Students Launch 10 Ideas Series 2010
Grayson Cooper didn’t need a history textbook to show him what a segregated classroom looks like; he’s sat in them himself. “A student enrolled in a North Carolina charter school is more than 2.5 times as likely to sit in a racially segregated classroom than a student in a traditional school,” said Cooper about the subject of his recent proposal in the Roosevelt Institute Campus Network’s 10 Ideas for Education. “As our state competes for Race to the Top funding, we need to make sure that we don’t loose something essential to a quality, just education system.”
View the Complete 10 Ideas Series | Meet Grayson Cooper | Roosevelt @ UNC
First-hand experience drove Cooper, along with hundreds of other college students, to create and submit his policy remedy to the Roosevelt Institute Campus Network last spring. In his article, published nationwide this week, Cooper suggests that North Carolina adopt a performance-based capital funding structure that would both decrease de facto racial segregation and increase the state’s competitiveness for federal Race to the Top education funding. “This is an important next step in the evolution of our education system, 55 years after Brown v. Board of Education,” said Hilary Doe, National Director of the Institute’s Campus Network. Cooper was recently named the Network’s next Lead Strategist for Education Policy, making him responsible for coordinating hundreds of fellow college students as they develop their own local, state, and federal-level policy proposals in the year ahead. (Click here to read Cooper's article.)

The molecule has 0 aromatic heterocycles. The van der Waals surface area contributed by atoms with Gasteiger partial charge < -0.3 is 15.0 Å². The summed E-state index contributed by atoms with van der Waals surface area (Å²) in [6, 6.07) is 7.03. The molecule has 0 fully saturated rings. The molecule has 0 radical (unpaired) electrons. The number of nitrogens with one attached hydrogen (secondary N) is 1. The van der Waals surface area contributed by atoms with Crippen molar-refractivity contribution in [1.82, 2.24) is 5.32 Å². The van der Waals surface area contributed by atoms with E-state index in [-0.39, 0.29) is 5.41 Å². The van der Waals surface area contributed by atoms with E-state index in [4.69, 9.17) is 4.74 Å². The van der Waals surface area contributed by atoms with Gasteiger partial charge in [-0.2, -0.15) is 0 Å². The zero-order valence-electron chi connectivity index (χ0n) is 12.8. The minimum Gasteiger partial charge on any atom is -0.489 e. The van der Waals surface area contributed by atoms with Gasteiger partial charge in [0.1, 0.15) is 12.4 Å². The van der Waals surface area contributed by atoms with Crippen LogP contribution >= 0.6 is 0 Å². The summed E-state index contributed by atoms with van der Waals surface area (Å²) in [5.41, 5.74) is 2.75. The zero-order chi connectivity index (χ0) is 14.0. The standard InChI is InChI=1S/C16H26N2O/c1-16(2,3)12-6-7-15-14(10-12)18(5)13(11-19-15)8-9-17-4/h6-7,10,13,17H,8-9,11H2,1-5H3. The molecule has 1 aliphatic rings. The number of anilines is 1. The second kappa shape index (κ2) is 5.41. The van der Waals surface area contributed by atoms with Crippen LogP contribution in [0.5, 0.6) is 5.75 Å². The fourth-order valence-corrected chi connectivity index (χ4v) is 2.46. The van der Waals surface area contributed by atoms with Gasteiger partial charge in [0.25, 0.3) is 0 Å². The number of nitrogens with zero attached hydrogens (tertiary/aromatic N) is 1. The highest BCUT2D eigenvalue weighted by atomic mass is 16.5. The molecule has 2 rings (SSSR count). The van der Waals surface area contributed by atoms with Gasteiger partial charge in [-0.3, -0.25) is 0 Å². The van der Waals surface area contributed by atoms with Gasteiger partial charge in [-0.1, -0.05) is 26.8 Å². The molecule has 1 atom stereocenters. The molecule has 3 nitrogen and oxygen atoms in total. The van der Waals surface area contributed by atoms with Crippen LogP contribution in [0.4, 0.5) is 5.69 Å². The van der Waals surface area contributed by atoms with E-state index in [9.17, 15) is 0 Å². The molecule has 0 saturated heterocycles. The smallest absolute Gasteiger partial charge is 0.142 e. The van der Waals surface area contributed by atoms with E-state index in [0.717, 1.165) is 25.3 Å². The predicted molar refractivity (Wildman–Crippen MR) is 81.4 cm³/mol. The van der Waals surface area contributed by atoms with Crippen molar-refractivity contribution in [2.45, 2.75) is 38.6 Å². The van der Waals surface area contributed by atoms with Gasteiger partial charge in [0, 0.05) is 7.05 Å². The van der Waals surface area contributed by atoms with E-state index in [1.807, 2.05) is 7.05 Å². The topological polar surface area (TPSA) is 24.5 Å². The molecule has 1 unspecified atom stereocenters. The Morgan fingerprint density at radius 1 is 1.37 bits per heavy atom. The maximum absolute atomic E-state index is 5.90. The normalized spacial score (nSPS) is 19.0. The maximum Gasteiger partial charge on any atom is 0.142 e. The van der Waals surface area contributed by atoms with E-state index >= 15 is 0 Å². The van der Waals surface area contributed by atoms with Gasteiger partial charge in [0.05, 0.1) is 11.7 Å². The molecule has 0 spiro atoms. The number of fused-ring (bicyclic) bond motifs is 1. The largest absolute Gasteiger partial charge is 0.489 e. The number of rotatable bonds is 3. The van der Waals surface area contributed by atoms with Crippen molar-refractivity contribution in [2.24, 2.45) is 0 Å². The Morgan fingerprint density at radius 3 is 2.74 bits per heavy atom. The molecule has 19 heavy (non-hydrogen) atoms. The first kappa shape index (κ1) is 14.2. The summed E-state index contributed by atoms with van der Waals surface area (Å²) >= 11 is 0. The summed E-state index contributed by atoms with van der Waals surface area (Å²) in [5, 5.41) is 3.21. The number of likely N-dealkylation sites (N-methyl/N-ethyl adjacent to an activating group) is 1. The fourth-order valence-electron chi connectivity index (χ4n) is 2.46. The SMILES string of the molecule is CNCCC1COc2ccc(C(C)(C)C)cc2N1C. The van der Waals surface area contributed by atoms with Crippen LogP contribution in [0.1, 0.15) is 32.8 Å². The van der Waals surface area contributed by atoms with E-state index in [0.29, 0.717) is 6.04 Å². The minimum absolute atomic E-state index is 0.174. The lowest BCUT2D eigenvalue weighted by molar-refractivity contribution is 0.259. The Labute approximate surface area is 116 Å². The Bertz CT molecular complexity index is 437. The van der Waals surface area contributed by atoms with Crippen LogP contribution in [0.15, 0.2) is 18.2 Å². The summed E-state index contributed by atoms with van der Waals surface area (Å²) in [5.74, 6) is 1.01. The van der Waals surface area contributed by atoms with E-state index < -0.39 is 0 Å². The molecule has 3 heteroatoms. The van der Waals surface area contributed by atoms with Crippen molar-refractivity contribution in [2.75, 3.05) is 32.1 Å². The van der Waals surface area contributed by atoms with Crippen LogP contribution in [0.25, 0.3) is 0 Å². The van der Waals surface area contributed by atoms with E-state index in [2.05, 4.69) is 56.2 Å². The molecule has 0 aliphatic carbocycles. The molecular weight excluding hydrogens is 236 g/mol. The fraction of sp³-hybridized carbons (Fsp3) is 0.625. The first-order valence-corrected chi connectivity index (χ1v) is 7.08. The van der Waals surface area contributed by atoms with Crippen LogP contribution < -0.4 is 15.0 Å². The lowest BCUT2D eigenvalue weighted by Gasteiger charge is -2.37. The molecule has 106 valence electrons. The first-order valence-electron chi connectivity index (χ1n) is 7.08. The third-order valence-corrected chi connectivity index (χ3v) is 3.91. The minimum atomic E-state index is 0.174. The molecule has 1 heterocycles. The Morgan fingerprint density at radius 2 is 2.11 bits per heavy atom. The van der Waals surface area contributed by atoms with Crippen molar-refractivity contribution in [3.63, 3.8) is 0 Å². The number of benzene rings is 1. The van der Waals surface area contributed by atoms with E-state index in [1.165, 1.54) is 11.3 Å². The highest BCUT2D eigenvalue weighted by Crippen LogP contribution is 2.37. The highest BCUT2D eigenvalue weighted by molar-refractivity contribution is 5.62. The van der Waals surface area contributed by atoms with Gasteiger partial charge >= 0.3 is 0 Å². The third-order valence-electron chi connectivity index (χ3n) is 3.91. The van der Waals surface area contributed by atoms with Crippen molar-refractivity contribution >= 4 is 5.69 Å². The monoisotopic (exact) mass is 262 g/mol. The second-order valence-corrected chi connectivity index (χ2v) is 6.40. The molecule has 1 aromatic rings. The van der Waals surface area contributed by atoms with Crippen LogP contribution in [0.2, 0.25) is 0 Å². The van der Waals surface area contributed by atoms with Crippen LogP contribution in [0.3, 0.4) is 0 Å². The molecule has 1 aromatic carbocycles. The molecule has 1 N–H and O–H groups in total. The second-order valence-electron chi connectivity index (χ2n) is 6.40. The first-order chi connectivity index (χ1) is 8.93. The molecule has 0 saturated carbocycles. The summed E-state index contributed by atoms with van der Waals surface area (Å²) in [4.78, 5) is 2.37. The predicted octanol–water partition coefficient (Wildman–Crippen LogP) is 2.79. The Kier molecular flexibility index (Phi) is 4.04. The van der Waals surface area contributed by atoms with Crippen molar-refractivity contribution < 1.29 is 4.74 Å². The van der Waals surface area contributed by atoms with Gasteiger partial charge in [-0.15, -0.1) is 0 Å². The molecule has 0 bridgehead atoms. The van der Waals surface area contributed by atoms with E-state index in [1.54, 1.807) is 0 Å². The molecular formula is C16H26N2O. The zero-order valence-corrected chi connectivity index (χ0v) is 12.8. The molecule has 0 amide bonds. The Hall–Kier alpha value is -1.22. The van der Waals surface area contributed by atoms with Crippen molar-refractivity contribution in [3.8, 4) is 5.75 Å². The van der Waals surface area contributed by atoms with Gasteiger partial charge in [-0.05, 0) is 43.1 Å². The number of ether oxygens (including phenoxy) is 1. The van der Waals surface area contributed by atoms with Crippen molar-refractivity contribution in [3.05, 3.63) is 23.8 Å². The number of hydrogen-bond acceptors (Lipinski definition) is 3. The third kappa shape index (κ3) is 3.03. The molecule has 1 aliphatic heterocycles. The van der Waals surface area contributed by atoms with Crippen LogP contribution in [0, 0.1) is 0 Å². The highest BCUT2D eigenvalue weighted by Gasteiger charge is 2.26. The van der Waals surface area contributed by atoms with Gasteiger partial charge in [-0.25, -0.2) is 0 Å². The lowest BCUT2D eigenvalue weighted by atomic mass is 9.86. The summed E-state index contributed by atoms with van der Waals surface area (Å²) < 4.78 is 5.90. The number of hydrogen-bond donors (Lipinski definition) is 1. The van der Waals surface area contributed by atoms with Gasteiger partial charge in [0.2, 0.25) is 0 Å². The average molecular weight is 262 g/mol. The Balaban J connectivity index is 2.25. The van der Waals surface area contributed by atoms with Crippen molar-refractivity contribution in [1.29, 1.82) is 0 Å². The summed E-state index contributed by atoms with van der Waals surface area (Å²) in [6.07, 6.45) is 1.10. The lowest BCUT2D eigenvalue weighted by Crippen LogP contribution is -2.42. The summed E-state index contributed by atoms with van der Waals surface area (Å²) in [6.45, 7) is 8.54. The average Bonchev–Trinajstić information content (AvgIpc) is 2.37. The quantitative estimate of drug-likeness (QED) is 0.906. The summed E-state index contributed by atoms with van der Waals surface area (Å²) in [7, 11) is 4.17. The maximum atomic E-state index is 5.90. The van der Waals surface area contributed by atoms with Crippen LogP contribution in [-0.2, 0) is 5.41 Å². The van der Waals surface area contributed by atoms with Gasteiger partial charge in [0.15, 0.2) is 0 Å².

A rising junior at UNC Chapel Hill, Cooper’s proposal was one of hundreds submitted to the Roosevelt Institute Campus Network’s annual 10 Ideas policy series, which includes five other volumes on a range of policy topics. The UNC Chapel Hill chapter has boasted several other student authors, and was also home to the 2009-2010 Lead Strategist for Health Care Policy. One of the oldest and most robust chapters in the Network’s 8500+ member strong organization, Roosevelt at UNC Chapel Hill is known for focusing on intensely local issues, while also building nationally relevant solutions to the problems in North Carolina. The chapter’s members plan to engage the state legislature on Cooper’s proposal when they return to campus in the fall.